This post has been generously sponsored by Uniform. As always EcoCult only accepts financial support from companies that are making the world a better place. Support EcoCult by supporting them! What countries do you think of when you imagine an ethical and sustainable, capsule or minimalist wardrobe? The Scandinavian ones, I reckon. Maybe France if you enjoy scarves and ballet flats. Well, get ready to have your mind blown, because the newest collection of sustainable elevated basics flying off the shelves at Bloomingdales is coming out of... African countries. Yup. Think Liberia, Morocco, Kenya, and Ghana. The label designing and making these cropped t-shirts, bomber jackets, dresses, palazzo pants, and blouses is called Uniform. Longtime readers of EcoCult will recognize the name – last year I sang their praises as a holistically conscious fashion company from beginning to end. Here's a quick recap of why Uniform is doing it right:
- Uniform is authentically African through and through. Not only is founder Chid Liberty himself Liberian, the collection's gold standard, the t-shirt, has a purely African supply chain, which traces the organic cotton all the way back to the cotton cooperative it's farmed on. Uniform started with a factory in Liberia, and for this collection, expanded to factories in Morocco, Kenya, and Ghana. "We had this beautiful time building what I think is really cool products out of each of these factories," he says.
- The factories all go above and beyond when it comes to treating workers well. "Each of the factories in our network gets assessed for all the social and environmental stuff, on the basis of everything from Fair Trade USA to SA8000 [social accountability 8000]," Chid says. "But more than that, they have a commitment to workers. What we’ve loved is finding partners who have this amazing and unyielding commitment to the economic empowerment of workers – and mostly that is women – who work on the lines."
- Many of the materials are sustainable. Like I mentioned above, the t-shirts are made from organic cotton, super-soft viscose, and other sustainable materials, such as a tencel/cotton/spandex blend for the sleek jumpsuit. It's not perfect – the Kenyan-made bomber jacket is a nylon/polyester blend – but that is the nature of Uniform being an emerging brand. As Uniform finds success, they will have more leeway in that area. "We would love to use completely sustainable materials," Chid says. "We are so small, we are currently sourcing what is available - we are trying to use a lot of deadstock materials. "Our bomber jacket, which was our biggest seller at Bloomingdales, was originally going to be produced with Econyl, but we couldn’t get it in small enough quantities." In other words, go support so Uniform can expand!"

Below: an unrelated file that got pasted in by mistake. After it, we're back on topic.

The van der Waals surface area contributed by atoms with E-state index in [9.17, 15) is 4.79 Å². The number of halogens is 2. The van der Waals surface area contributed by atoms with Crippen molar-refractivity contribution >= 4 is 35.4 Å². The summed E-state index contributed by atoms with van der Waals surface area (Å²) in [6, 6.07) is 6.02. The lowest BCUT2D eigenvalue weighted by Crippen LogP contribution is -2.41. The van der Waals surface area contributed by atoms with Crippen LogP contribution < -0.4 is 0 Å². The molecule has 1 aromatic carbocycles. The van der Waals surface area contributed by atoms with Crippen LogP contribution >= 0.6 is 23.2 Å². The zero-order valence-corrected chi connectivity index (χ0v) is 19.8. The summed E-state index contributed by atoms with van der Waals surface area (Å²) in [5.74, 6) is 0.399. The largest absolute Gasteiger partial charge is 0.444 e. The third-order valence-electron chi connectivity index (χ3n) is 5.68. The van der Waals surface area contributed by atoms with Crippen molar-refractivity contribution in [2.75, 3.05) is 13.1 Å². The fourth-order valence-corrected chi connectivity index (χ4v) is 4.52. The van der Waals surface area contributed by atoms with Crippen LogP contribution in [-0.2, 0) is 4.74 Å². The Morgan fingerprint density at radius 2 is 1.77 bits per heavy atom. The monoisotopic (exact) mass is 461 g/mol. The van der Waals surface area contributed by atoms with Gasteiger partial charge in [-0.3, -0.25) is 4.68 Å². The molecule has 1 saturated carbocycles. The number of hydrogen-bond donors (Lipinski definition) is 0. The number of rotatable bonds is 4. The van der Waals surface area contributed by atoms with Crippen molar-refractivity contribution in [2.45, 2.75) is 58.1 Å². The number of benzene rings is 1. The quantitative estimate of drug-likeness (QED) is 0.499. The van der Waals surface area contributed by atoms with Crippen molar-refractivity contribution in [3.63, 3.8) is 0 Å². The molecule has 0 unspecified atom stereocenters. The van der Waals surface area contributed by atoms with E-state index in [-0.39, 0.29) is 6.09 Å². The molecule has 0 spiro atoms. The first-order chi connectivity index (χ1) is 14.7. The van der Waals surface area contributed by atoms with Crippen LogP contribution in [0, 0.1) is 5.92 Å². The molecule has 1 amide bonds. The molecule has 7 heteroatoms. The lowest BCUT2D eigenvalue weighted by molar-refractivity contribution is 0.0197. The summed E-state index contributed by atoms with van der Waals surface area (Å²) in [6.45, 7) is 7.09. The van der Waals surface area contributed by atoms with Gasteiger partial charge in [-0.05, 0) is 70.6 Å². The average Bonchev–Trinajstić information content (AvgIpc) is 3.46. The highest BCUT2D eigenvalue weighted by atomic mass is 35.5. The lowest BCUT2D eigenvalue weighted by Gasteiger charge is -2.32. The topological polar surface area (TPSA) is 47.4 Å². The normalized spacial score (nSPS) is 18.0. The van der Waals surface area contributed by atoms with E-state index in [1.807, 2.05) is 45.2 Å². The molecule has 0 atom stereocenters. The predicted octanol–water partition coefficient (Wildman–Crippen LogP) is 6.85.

- For each purchase, a school uniform goes to a child. "We’re still donating uniforms like crazy," Chid says. Each time you make a purchase, you see a note when you check out that one uniform has been donated. So far they've donated 8,000 school uniforms, and another 2,000 are being made and donated right now. "Our goal by this time next year is to have 50,000 uniforms distributed," he says. And since the uniforms are made in Liberia by local factories, it avoids the downside of some one-for-one models, which distribute imported items and send local factories out of business.
- It's so cool, celebrities are getting on board. Socially conscious celebrities are picking up what Chid is laying down with Uniform, climbing on board to collaborate on capsule collections. The first one coming up is with rapper A$AP Ferg and will hit Bloomingdale's in time for music festival season. The visual theme is around military uniforms which, besides being driven by A$AP Ferg's own style, tells a poignant story about trading in military uniforms for school uniforms – Liberia just came out of a civil war in the 90s. And there are more collaborations coming down the line that Chid can't talk about yet. "People are signing up with us right now to do a cool give-back thing, especially if they have their own line they’re launching," he says. "They’re seeing what happened with Beyonce and Ivy Park." (He's referencing the accusations of worker exploitation against Beyoncé's feminist athletic line.)
- It's crazy cheap. The most expensive piece is an $88 bomber jacket. I know. That is unbelievable, especially for a fair fashion brand. But it's true.